A subsequent prequel trio, consisting of Episode I: The Phantom Menace (1999), Episode II: Attack of the Clones (2002) and Episode III: Revenge of the Sith (2005), completed what Lucas later called the “tragedy of Darth Vader”. Finally, a sequel trio began with Episode VII: The Force Awakens (2015), continued with Episode VIII: The Last Jedi (2017), and will end with Episode IX in 2019. The first eight films were nominative for Academy Awards (with wins attending to 1st|the primary} 2 released) and were commercially productive.

Together with the theatrical spin-off films Rogue One (2016) and Solo (2018), the series has a combined box office revenue of over US$9 billion and is the second-highest-grossing film franchise. The film series has spawned into alternative media, including television shows, video games, books, comics, theme park attractions, and themed areas, resulting in a significantly detailed fictional universe. Star Wars holds a Guinness World Records title for the “Most productive film marketing franchise”. In 2018, the total value of the Star Wars franchise was estimated at US$65 billion, and it is currently the fifth-highest-grossing media franchise of all time.

Keiko Agena Filmography





1998 Hundred Percent Casey
2002 Tomato and Eggs Maria
2003 Cats and Mice Sue
2003 Red Thread Matilda Wong
2003 Western Avenue Miya
2004 The Perfect Party Kiko
2004 Hair Show Jun Ni
2006 Chances Are Heather
2008 Private Valentine: Blonde & Dangerous Hailey Hamamori
2009 Labor Pains Pregnant Bookstore Woman
2010 Road Rage Connie
2011 I Hate L.A.


2011 Transformers: Dark of the Moon Charlotte Mearing’s Aide
2012 Lil Tokyo Reporter Mrs. Sato
2013 Family Gathering Charlotte
2014 Me + Her Lead Puppeteer
2015 Unfriended Computer
2015 The Night Is Young Cara





1993 Renegade Mitsuko
1995 Sister, Sister Student Interviewer
1998, 2009 ER Mrs. Shimahara
Mrs. Vasquez
1999 Beverly Hills, 90210 The Competitor
2000 Felicity Leila Foster
2000–2007 Gilmore Girls Lane Kim
2001 The Nightmare Room Janet Bingham
2001 Strong Medicine An-Soo “Alison” Kim
2003–2007 Kim Possible Yori (voice)
2006 Without a Trace Kimiko
2007 Private Practice Sister Amy
2010 Castle Kelly
2010 House Dr. Cheng
2011 The Homes Nami
2012 Scandal White House Press Secretary Britta Kagan
2013–14 Twisted April Tanaka
2013 Shameless Brittany Sturgess
2016 Grimm Madoka Akagi
2016 Gilmore Girls: A Year in the Life Lane Kim
2017 Colony Betsy
2017 Sweet/Vicious Title IX Officer
2017 NCIS: Los Angeles Tara
2017–18 13 Reasons Why Pam Bradley
2017 Bajillion Dollar Propertie$ Tamamara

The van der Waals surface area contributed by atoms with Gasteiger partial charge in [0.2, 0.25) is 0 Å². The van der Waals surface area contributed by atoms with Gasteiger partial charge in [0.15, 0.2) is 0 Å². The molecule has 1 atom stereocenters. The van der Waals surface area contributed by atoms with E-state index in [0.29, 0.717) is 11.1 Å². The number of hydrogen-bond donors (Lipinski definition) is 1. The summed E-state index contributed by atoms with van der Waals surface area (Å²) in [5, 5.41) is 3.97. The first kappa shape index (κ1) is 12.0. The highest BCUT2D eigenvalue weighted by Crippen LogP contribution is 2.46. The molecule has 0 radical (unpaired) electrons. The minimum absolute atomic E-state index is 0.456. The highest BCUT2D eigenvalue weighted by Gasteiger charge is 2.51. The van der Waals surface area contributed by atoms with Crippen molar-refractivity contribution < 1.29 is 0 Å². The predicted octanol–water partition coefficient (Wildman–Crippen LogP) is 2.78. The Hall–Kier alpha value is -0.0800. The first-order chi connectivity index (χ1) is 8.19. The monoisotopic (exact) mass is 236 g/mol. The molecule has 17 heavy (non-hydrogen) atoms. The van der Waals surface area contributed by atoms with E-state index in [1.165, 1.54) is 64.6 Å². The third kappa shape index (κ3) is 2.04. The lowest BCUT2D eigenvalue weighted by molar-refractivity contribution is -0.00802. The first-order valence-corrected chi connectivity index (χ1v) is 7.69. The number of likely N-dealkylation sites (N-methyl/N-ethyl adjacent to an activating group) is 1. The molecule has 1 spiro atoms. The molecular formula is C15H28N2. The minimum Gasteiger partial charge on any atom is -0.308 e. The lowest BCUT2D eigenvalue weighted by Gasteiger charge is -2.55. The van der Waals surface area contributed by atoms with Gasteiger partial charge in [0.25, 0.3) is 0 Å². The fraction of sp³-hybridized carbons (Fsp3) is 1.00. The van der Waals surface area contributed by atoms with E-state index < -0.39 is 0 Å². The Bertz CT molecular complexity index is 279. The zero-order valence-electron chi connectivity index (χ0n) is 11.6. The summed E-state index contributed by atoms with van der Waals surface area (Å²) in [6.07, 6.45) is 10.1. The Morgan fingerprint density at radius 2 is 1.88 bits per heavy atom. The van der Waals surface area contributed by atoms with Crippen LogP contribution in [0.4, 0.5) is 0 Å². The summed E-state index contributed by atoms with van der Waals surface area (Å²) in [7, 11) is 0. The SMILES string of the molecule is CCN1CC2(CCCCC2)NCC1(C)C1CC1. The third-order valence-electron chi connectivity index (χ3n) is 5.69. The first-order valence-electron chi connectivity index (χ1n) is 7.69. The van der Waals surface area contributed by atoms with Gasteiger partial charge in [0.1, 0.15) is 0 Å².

2018 This Close Dorinda
2018 Here and Now Sonni Little
2018 Better Call Saul Viola Goto
2018 The First Aiko Hakari

Video games

List of voice performances in video gaming




2004 Law & Order: Justice Is Served Toki Yamamoto
2017 Prey Miyu Sato, Station Announcer

Keiko Agena Awards






2001 Teen Choice Award


TV Choice Sidekick Gilmore Girls
2002 Young Artist Award


Best Performance in a TV Drama Series – Supporting Young Actress Gilmore Girls[6]
Teen Choice Award


TV Choice Sidekick Gilmore Girls
2003 Teen Choice Award


TV Choice Sidekick Gilmore Girls
2013 Asians on Film Festival


Winter Award for Best Supporting Actress in a Short Lil Tokyo Reporter
2014 Asians on Film Festival


Short Film Lil Tokyo Reporter

Keiko Agena Net Worth

The American actress has a net worth of $300 thousand dollars.

Keiko Agena Now | Keiko Agena Photos | Keiko Agena Pictures

Keiko Agena Height

5ft 1 inch
54 kg
Hair Colour
Dark Brown/ Black
Eye Colour
Bodu Shape
Bra Size
Shoe Size
6 US
Dress Size
2-4 (US)

Keiko Agena Movies

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Keiko Agena Interview

Keiko Agena on life after ‘Gilmore Girls,’ her new book and how she copes with anxiety

For the seven-year run of “Gilmore Girls”, and then again during its Netflix revival in 2016, Keiko Agena played Rory Gilmore’s best friend, Lane Kim. Many of the millennials who grew up with the show thought of her as our best friend, too, particularly children of immigrants, who saw our mother-child dynamics reflected less in Rory and Lorelai’s relationship than in Lane and Mrs. Kim’s, which despite its sternness and secrecy we also recognized as loving.

Nearly two years after our last on-screen glimpse of the Kims, Agena is back in the best friend role with her new book, “No Mistakes: A Perfect Workbook for Imperfect Artists,” out Tuesday.

For anxious artists held back by perfectionism, “No Mistakes” provides 150 pages’ worth of interactive pep talks inspired by Agena’s experience doing improv, where there’s no such thing as a mistake, only creative choices for team members to build on collaboratively.

The book includes prompts for writing, drawing, list-making, page-destruction, and breathing exercises, interspersed with inspirational quotes and Agena’s abstract line drawings. Silly prompts (draw the items you’d take with you in a zombie apocalypse) sit beside painfully deep ones (list the negative things you think about yourself).